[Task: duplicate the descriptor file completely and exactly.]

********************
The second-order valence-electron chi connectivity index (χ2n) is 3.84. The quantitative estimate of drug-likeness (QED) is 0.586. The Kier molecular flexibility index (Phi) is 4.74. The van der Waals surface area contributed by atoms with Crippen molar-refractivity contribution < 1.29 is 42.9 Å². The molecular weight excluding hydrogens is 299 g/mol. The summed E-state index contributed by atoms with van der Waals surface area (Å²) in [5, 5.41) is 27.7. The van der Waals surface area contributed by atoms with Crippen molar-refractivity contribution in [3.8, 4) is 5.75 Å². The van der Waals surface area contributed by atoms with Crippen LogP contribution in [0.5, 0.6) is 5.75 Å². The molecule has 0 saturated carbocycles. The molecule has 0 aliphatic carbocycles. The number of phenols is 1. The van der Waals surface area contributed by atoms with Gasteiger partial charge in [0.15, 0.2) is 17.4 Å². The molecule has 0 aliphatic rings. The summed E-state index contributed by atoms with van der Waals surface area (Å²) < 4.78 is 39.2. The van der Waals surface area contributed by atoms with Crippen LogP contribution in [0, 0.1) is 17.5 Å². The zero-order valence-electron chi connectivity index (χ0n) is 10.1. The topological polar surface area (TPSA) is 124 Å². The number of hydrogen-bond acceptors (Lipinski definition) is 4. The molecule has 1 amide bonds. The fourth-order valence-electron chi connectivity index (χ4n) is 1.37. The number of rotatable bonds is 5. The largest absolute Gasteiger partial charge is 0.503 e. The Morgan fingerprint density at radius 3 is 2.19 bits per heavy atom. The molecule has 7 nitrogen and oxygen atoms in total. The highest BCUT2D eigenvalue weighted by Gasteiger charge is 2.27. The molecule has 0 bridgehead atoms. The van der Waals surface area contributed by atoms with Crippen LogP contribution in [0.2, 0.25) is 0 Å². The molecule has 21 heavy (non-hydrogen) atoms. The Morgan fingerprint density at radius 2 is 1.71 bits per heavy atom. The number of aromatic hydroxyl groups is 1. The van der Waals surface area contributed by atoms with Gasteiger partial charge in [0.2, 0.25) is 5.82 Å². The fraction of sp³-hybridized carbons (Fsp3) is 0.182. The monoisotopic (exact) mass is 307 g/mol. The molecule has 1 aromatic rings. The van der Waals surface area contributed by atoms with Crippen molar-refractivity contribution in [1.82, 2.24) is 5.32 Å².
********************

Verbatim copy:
The second-order valence-electron chi connectivity index (χ2n) is 3.84. The quantitative estimate of drug-likeness (QED) is 0.586. The Kier molecular flexibility index (Phi) is 4.74. The van der Waals surface area contributed by atoms with Crippen molar-refractivity contribution < 1.29 is 42.9 Å². The molecular weight excluding hydrogens is 299 g/mol. The summed E-state index contributed by atoms with van der Waals surface area (Å²) in [5, 5.41) is 27.7. The van der Waals surface area contributed by atoms with Crippen molar-refractivity contribution in [3.8, 4) is 5.75 Å². The van der Waals surface area contributed by atoms with Crippen LogP contribution in [0.5, 0.6) is 5.75 Å². The molecule has 0 saturated carbocycles. The molecule has 0 aliphatic carbocycles. The number of phenols is 1. The van der Waals surface area contributed by atoms with Gasteiger partial charge in [0.15, 0.2) is 17.4 Å². The molecule has 0 aliphatic rings. The summed E-state index contributed by atoms with van der Waals surface area (Å²) < 4.78 is 39.2. The van der Waals surface area contributed by atoms with Crippen LogP contribution in [0, 0.1) is 17.5 Å². The zero-order valence-electron chi connectivity index (χ0n) is 10.1. The topological polar surface area (TPSA) is 124 Å². The number of hydrogen-bond acceptors (Lipinski definition) is 4. The molecule has 1 amide bonds. The fourth-order valence-electron chi connectivity index (χ4n) is 1.37. The number of rotatable bonds is 5. The largest absolute Gasteiger partial charge is 0.503 e. The Morgan fingerprint density at radius 3 is 2.19 bits per heavy atom. The molecule has 7 nitrogen and oxygen atoms in total. The highest BCUT2D eigenvalue weighted by Gasteiger charge is 2.27. The molecule has 0 bridgehead atoms. The van der Waals surface area contributed by atoms with Crippen LogP contribution in [0.2, 0.25) is 0 Å². The molecule has 21 heavy (non-hydrogen) atoms. The Morgan fingerprint density at radius 2 is 1.71 bits per heavy atom. The number of aromatic hydroxyl groups is 1. The van der Waals surface area contributed by atoms with Gasteiger partial charge in [0.2, 0.25) is 5.82 Å². The fraction of sp³-hybridized carbons (Fsp3) is 0.182. The monoisotopic (exact) mass is 307 g/mol. The molecule has 1 aromatic rings. The van der Waals surface area contributed by atoms with Crippen molar-refractivity contribution in [1.82, 2.24) is 5.32 Å².